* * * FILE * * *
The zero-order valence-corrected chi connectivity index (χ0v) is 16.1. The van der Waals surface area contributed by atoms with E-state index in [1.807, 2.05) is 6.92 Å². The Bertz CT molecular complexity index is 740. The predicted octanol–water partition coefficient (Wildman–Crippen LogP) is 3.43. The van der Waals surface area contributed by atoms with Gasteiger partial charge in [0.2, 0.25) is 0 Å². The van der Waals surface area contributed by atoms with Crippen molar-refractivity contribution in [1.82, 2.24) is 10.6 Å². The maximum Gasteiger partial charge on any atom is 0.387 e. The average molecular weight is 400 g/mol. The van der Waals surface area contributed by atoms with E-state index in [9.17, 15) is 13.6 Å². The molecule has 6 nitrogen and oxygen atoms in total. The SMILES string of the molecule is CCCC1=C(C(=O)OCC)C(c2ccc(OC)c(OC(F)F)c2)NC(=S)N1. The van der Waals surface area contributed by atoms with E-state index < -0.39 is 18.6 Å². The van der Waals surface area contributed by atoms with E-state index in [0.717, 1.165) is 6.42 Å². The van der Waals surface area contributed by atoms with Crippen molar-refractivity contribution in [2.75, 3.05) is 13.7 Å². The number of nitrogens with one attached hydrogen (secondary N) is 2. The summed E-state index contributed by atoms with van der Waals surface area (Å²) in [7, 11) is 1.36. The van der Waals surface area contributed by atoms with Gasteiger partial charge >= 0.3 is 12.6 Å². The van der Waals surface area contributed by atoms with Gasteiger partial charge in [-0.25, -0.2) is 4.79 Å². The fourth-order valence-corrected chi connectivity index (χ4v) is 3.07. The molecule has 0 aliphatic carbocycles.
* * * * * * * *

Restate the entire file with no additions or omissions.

The zero-order valence-corrected chi connectivity index (χ0v) is 16.1. The van der Waals surface area contributed by atoms with E-state index in [1.807, 2.05) is 6.92 Å². The Bertz CT molecular complexity index is 740. The predicted octanol–water partition coefficient (Wildman–Crippen LogP) is 3.43. The van der Waals surface area contributed by atoms with Gasteiger partial charge in [0.2, 0.25) is 0 Å². The van der Waals surface area contributed by atoms with Crippen molar-refractivity contribution in [1.82, 2.24) is 10.6 Å². The maximum Gasteiger partial charge on any atom is 0.387 e. The average molecular weight is 400 g/mol. The van der Waals surface area contributed by atoms with E-state index in [9.17, 15) is 13.6 Å². The molecule has 6 nitrogen and oxygen atoms in total. The SMILES string of the molecule is CCCC1=C(C(=O)OCC)C(c2ccc(OC)c(OC(F)F)c2)NC(=S)N1. The van der Waals surface area contributed by atoms with E-state index < -0.39 is 18.6 Å². The van der Waals surface area contributed by atoms with E-state index in [0.717, 1.165) is 6.42 Å². The van der Waals surface area contributed by atoms with Crippen molar-refractivity contribution in [2.75, 3.05) is 13.7 Å². The number of nitrogens with one attached hydrogen (secondary N) is 2. The summed E-state index contributed by atoms with van der Waals surface area (Å²) in [7, 11) is 1.36. The van der Waals surface area contributed by atoms with Gasteiger partial charge >= 0.3 is 12.6 Å². The van der Waals surface area contributed by atoms with Gasteiger partial charge in [-0.25, -0.2) is 4.79 Å². The fourth-order valence-corrected chi connectivity index (χ4v) is 3.07. The molecule has 0 aliphatic carbocycles.